For a time they abandon the cave and the chase:
But those scarves of blood-red shall be redder, before
The sabre is sheathed and the battle is o'er.

Then the pirates of Parga that dwell by the waves,
And teach the pale Franks what it is to be slaves,
Shall leave on the beach the long galley and oar,
And track to his covert the captive on shore.

I ask not the pleasure that riches supply,
My sabre shall win what the feeble must buy:
Shall win the young bride with her long flowing hair,
And many a maid from her mother shall tear.

I love the fair face of the maid in her youth;
Her caresses shall lull me, her music shall soothe:
Let her bring from her chamber the many-toned lyre,
And sing us a song on the fall of her sire.

Remember the moment when Previsa fell,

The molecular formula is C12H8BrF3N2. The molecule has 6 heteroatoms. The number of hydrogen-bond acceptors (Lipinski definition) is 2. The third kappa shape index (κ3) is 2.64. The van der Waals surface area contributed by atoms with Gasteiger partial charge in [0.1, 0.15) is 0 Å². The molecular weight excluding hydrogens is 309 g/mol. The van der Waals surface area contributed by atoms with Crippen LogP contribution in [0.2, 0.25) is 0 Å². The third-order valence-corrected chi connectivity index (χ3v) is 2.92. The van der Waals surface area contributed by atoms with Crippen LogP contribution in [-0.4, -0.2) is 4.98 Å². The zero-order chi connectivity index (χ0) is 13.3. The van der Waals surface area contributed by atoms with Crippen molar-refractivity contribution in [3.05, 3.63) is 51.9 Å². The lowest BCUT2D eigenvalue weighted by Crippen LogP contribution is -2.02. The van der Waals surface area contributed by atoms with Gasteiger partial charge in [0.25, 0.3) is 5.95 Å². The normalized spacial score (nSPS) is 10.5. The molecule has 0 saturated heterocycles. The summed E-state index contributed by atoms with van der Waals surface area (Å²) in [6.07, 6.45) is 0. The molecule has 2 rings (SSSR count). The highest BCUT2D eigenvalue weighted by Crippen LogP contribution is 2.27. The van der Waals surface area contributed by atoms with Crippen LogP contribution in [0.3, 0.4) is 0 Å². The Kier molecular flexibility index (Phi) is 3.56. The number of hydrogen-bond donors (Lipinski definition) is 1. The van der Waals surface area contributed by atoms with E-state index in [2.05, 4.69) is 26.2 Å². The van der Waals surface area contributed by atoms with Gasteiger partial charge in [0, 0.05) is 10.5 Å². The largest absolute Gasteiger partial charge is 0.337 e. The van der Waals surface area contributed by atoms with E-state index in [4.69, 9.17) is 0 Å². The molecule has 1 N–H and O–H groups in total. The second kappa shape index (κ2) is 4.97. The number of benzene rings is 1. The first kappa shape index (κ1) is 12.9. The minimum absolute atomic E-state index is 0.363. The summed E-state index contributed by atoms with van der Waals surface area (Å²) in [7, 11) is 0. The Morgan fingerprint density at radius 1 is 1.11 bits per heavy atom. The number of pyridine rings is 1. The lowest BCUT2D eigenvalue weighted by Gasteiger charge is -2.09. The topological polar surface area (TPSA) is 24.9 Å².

The shrieks of the conquered, the conqueror's yell;
The roofs that we fired, and the plunder we shared,
The wealthy we slaughtered, the lovely we spared.

I talk not of mercy, I talk not of fear;
He neither must know who would serve the Vizier;
Since the days of our prophet, the crescent ne'er saw
A chief ever glorious like Ali Pasha.

Dark Muchtar his son to the Danube is sped,
Let the yellow-haired Giaours view his horsetail with dread;
When his Delhis come dashing in blood o'er the banks,
How few shall escape from the Muscovite ranks!

Selictar! unsheath then our chief's scimitar:
Tambourgi! thy larum gives promise of war.
Ye mountains that see us descend to the shore,
Shall view us as victors, or view us no more!